Peter Behr was a Yale-educated lawyer who represented the North Bay in the state Senate from 1970 to 1978. Among the Legislature’s most passionate advocates for the environment, Behr, who died in 1997, led the campaign to create the Point Reyes National Seashore, and he authored legislation to protect the state’s wild and scenic rivers.

William T. Bagley is a Berkeley-educated lawyer (and valedictorian of his senior class) who represented the North Bay in the state Assembly from 1960 to 1974. As a lawmaker, Bagley championed fair housing, open government and civil rights legislation.

There’s one other thing you should know about the legislative careers of Behr and Bagley: Both were Republicans.

As leaders of the California Republican Party last week tried to explain the decline of GOP fortunes, what was most surprising is that they seemed surprised.

Having gone out of their way to antagonize large numbers of women, minorities, public employees, teachers, young people, environmentalists, low-income people, gay people and anyone with a gay friend or family member, one wonders: What did they think was going to happen?

Some of my best friends are middle-aged (or older) white men, but if you think they are all you need to build a successful political movement, you will be disappointed.

Even longtime and loyal Republicans have drifted away from a party that seems increasingly determined to marginalize itself.

Once upon a time, voters in Sonoma County routinely voted for Republicans — Behr and Bagley, state Sen. Jim Nielsen, Assemblyman Don Sebastiani, Assemblywoman Bev Hansen, the late Assemblyman Bill Filante, Rep. Don Clausen, Rep. Frank Riggs.

Those days seem long ago and far away. Today, there are more than twice as many Democrats as Republicans in Sonoma County, and Republicans barely outnumber voters who decline to state a party preference.

It’s true that the electorate changed. Growth in the 1970s and 1980s brought new people, and most of them were Democrats. A rural county once dominated by real estate and farm interests would be slowly transformed by new arrivals who envisioned a larger role for government.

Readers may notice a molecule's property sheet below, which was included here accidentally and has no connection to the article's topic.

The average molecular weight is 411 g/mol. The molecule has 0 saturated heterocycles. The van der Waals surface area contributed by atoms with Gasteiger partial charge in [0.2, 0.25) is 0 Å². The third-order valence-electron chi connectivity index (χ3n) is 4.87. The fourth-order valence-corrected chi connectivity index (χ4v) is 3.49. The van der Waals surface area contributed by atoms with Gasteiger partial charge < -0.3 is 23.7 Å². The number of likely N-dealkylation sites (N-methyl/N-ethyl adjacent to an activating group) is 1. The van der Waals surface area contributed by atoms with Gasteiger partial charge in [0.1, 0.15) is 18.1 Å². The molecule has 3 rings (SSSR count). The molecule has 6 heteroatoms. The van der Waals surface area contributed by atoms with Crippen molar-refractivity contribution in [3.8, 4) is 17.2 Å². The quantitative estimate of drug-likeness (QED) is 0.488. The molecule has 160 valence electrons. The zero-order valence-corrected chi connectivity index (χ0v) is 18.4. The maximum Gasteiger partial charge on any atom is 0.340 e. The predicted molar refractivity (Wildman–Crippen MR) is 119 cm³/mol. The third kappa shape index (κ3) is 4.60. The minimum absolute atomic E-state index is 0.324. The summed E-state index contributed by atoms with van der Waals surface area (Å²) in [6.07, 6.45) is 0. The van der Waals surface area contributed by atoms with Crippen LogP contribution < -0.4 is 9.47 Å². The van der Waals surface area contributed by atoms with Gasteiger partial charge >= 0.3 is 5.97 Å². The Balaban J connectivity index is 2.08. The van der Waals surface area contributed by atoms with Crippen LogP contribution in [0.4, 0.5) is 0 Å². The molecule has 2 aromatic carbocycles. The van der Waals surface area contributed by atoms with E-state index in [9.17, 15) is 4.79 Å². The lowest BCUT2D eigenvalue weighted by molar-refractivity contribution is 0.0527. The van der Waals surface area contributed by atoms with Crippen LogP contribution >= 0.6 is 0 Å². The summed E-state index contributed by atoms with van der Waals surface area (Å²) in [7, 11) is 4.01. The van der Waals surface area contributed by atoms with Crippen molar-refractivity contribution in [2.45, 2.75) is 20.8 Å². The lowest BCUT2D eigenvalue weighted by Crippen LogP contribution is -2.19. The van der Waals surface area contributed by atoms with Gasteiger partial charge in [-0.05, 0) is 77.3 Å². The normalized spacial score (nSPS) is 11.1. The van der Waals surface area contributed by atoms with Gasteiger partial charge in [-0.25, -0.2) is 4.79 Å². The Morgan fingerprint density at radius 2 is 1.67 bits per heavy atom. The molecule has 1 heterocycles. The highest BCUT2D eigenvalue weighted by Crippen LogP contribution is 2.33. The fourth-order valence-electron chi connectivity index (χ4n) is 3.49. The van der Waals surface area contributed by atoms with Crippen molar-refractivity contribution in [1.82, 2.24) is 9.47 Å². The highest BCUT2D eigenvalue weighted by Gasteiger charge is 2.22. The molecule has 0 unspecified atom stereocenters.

They brought with them a different agenda. They cared about social services and women’s issues and measures to protect the environment. (Ironically, the people who came in the rush of new home development soon concluded that new home development wasn’t a good idea.)

An earlier generation of Republicans would have found supporters among these new residents. Those Republicans demanded efficient government, but they didn’t think all taxes were bad. They didn’t view government as an unrelenting impediment to success. They supported education and other government initiatives that helped business become more successful.

In the days when California was building the finest public school system and the finest highway system in the world, Democrats and Republicans worked together.

In essence, today’s Republican Party in California has decided it no longer wants to be the pragmatic, problem-solving, mainstream party of Earl Warren and Ronald Reagan. It wants to be the anti-government, anti-tax, anti-immigrant party.

In the hand-wringing that began with last week’s state convention, GOP leaders announced plans to reach out to Latino voters. This was, of course, the same party whose leaders in the 1990s sponsored measures to outlaw affirmative action and to impose sanctions on illegal immigrants. Now the GOP hopes Latino voters will forgive and forget.

So we return to the original question: Can local Republicans come back? After all, Republicans were once competitive here; couldn’t they be that way again?

The answer is: Not unless the party changes.

The coastal counties of California have shown themselves to favor a political outlook not recently associated with the new Republican orthodoxy. In Sonoma County, a Republican hasn’t won a partisan election in more than 15 years. And the fastest growing bloc of voters is composed of Latinos who have felt unwelcome in the GOP.

The people in the most conservative wing of the Republican Party imagine themselves to be heirs to the legacy of Reagan.

But, as president of the United States, Reagan signed legislation to grant amnesty to millions of illegal immigrants.

As governor, he signed one of the largest tax increases in state history. He also signed legislation making state income taxes subject to payroll withholding. And he signed into law a bill to permit a woman to secure an abortion in case of rape or incest, or if her life was in danger.

Imagine the reaction from today’s tea party Republicans.

This doesn’t mean Reagan wasn’t conservative. It means he understood that success is achieved when elected representatives work together to fashion solutions.

If the leaders of the California Republican Party want to be relevant again, they could begin by revisiting the traditions of the pragmatic Republicans who preceded them. They were Republicans who believed in the future, Republicans who didn’t believe that “no, no, no” was the answer to every question.


(Pete Golis is a columnist for The Press Democrat. Email him at

(Visited 56 times, 1 visits today)